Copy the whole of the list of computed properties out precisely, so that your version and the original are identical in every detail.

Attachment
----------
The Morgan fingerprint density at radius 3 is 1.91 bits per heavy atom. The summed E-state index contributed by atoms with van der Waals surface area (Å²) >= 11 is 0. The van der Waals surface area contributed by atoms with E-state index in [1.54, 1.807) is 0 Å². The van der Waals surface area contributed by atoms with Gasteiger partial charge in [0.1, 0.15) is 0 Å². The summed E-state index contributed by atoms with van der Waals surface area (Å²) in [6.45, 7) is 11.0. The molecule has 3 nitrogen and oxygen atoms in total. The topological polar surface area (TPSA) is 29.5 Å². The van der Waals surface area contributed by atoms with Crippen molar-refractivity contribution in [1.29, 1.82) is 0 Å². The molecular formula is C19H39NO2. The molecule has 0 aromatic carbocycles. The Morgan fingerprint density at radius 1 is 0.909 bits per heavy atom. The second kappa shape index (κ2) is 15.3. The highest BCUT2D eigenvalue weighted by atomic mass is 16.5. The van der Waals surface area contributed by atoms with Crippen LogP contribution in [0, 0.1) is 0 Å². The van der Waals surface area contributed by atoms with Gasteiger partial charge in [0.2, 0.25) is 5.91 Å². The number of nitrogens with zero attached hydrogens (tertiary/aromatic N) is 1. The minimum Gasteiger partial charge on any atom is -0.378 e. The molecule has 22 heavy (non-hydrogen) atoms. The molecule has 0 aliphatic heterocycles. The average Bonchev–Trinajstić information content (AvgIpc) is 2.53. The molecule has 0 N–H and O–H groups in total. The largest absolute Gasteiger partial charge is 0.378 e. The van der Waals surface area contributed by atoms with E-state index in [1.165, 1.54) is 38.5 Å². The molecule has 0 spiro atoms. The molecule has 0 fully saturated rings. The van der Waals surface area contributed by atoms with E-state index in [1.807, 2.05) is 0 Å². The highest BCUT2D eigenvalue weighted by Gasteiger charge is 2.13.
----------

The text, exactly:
The Morgan fingerprint density at radius 3 is 1.91 bits per heavy atom. The summed E-state index contributed by atoms with van der Waals surface area (Å²) >= 11 is 0. The van der Waals surface area contributed by atoms with E-state index in [1.54, 1.807) is 0 Å². The van der Waals surface area contributed by atoms with Gasteiger partial charge in [0.1, 0.15) is 0 Å². The summed E-state index contributed by atoms with van der Waals surface area (Å²) in [6.45, 7) is 11.0. The molecule has 3 nitrogen and oxygen atoms in total. The topological polar surface area (TPSA) is 29.5 Å². The van der Waals surface area contributed by atoms with Crippen molar-refractivity contribution in [1.29, 1.82) is 0 Å². The molecular formula is C19H39NO2. The molecule has 0 aromatic carbocycles. The Morgan fingerprint density at radius 1 is 0.909 bits per heavy atom. The second kappa shape index (κ2) is 15.3. The highest BCUT2D eigenvalue weighted by atomic mass is 16.5. The van der Waals surface area contributed by atoms with Crippen LogP contribution in [0, 0.1) is 0 Å². The van der Waals surface area contributed by atoms with Gasteiger partial charge in [0.2, 0.25) is 5.91 Å². The number of nitrogens with zero attached hydrogens (tertiary/aromatic N) is 1. The minimum Gasteiger partial charge on any atom is -0.378 e. The molecule has 22 heavy (non-hydrogen) atoms. The molecule has 0 aliphatic heterocycles. The average Bonchev–Trinajstić information content (AvgIpc) is 2.53. The molecule has 0 N–H and O–H groups in total. The largest absolute Gasteiger partial charge is 0.378 e. The van der Waals surface area contributed by atoms with E-state index in [1.165, 1.54) is 38.5 Å². The molecule has 0 spiro atoms. The molecule has 0 fully saturated rings. The van der Waals surface area contributed by atoms with E-state index in [1.807, 2.05) is 0 Å². The highest BCUT2D eigenvalue weighted by Gasteiger charge is 2.13.